In addition, under new laws if a woman is drunk or otherwise impaired and then claims that it was rape, even after the fact, then its rape. This makes an entire category of "fraternity rapes" or other alcohol induced sexual assaults much easier to prosecute and somewhat less frequent, even though its obviously still a big problem.

There is also a hidden demographic side to this story as well. The baby boom is getting much older. So the proportion of our population that is 16-30 and male (the most "crime prone" sub-group) is in steep decline. Older men commit crimes with far less frequency, so all crime has been declining. This is especially true for rape, which clearly has a biological component as part of the problem.

On the numbers side, and this is a little convoluted, so bear with me: Current rape statistics are underreported. But they have ALWAYS BEEN underreported. So even if the true numbers are much higher, the old numbers should have been much higher as well, so the decline is statistically significant and real, even if the raw numbers aren't. Unless for some reason rape has become further underreported in the last 30 years, and there's no evidence of that. If anything, current measurement techniques are much better then 30 years ago.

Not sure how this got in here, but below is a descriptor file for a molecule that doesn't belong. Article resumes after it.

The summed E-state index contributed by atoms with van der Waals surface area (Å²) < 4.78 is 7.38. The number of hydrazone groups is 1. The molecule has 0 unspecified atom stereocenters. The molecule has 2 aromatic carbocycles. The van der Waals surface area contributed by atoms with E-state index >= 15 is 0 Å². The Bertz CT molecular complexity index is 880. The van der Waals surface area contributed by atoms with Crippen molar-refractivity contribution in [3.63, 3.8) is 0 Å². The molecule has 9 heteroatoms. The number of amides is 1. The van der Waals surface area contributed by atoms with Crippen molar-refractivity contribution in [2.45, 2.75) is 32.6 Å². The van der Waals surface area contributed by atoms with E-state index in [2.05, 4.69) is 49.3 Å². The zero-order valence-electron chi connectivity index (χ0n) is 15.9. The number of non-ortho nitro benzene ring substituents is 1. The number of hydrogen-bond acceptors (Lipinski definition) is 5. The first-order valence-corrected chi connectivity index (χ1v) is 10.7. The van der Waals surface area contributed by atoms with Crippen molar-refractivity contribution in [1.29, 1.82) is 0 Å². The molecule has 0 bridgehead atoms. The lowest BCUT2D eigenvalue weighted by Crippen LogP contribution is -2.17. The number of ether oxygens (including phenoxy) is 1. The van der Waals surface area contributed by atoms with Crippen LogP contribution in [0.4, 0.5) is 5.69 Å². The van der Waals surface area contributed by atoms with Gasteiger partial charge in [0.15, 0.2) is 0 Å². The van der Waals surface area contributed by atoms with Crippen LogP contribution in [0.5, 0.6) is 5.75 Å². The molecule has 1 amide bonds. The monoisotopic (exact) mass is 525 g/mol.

And finally, though this is by far the hardest thing to prove, I think there has been a cultural change as well. Women are more empowered then they were thirty years ago. There have been massive, somewhat successful "no means no" campaigns. And I think most men have changed as well. Once, it was thought that if a woman was raped, "she was asking for it" somehow. Now virtually everyone rejects that argument, and rape is widely considered one of the most heinous crimes anyone can commit, as it should be.